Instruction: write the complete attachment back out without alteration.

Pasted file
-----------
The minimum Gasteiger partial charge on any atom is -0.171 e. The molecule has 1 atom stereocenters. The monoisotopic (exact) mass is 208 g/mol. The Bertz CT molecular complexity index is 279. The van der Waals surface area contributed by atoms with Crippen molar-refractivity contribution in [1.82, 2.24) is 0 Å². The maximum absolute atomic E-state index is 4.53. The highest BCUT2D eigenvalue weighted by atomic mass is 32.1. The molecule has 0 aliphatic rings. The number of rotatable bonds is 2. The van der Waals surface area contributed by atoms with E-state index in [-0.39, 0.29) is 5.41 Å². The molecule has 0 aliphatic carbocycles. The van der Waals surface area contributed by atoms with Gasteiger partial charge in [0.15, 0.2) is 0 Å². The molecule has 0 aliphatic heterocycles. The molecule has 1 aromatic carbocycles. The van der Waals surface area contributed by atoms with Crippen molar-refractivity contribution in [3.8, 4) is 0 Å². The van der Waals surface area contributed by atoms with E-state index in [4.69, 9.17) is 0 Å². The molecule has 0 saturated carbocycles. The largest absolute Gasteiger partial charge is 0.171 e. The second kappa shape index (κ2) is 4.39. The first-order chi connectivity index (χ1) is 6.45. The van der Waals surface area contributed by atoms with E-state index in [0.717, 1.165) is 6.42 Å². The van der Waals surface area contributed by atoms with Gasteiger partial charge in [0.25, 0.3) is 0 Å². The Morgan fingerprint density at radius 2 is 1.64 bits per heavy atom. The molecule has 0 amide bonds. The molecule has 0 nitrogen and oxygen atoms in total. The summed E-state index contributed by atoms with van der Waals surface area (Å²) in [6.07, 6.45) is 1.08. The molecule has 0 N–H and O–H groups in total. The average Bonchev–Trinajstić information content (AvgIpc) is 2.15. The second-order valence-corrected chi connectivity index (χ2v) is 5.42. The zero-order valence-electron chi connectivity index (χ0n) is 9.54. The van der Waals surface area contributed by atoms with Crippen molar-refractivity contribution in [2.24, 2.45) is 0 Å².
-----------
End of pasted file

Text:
The minimum Gasteiger partial charge on any atom is -0.171 e. The molecule has 1 atom stereocenters. The monoisotopic (exact) mass is 208 g/mol. The Bertz CT molecular complexity index is 279. The van der Waals surface area contributed by atoms with Crippen molar-refractivity contribution in [1.82, 2.24) is 0 Å². The maximum absolute atomic E-state index is 4.53. The highest BCUT2D eigenvalue weighted by atomic mass is 32.1. The molecule has 0 aliphatic rings. The number of rotatable bonds is 2. The van der Waals surface area contributed by atoms with E-state index in [-0.39, 0.29) is 5.41 Å². The molecule has 0 aliphatic carbocycles. The van der Waals surface area contributed by atoms with Gasteiger partial charge in [0.15, 0.2) is 0 Å². The molecule has 0 aliphatic heterocycles. The molecule has 1 aromatic carbocycles. The van der Waals surface area contributed by atoms with Crippen molar-refractivity contribution in [3.8, 4) is 0 Å². The van der Waals surface area contributed by atoms with E-state index in [4.69, 9.17) is 0 Å². The molecule has 0 saturated carbocycles. The largest absolute Gasteiger partial charge is 0.171 e. The second kappa shape index (κ2) is 4.39. The first-order chi connectivity index (χ1) is 6.45. The van der Waals surface area contributed by atoms with E-state index in [0.717, 1.165) is 6.42 Å². The van der Waals surface area contributed by atoms with Gasteiger partial charge in [0.25, 0.3) is 0 Å². The Morgan fingerprint density at radius 2 is 1.64 bits per heavy atom. The molecule has 0 amide bonds. The molecule has 0 nitrogen and oxygen atoms in total. The summed E-state index contributed by atoms with van der Waals surface area (Å²) in [6.07, 6.45) is 1.08. The molecule has 0 N–H and O–H groups in total. The average Bonchev–Trinajstić information content (AvgIpc) is 2.15. The second-order valence-corrected chi connectivity index (χ2v) is 5.42. The zero-order valence-electron chi connectivity index (χ0n) is 9.54. The van der Waals surface area contributed by atoms with Crippen molar-refractivity contribution in [2.24, 2.45) is 0 Å².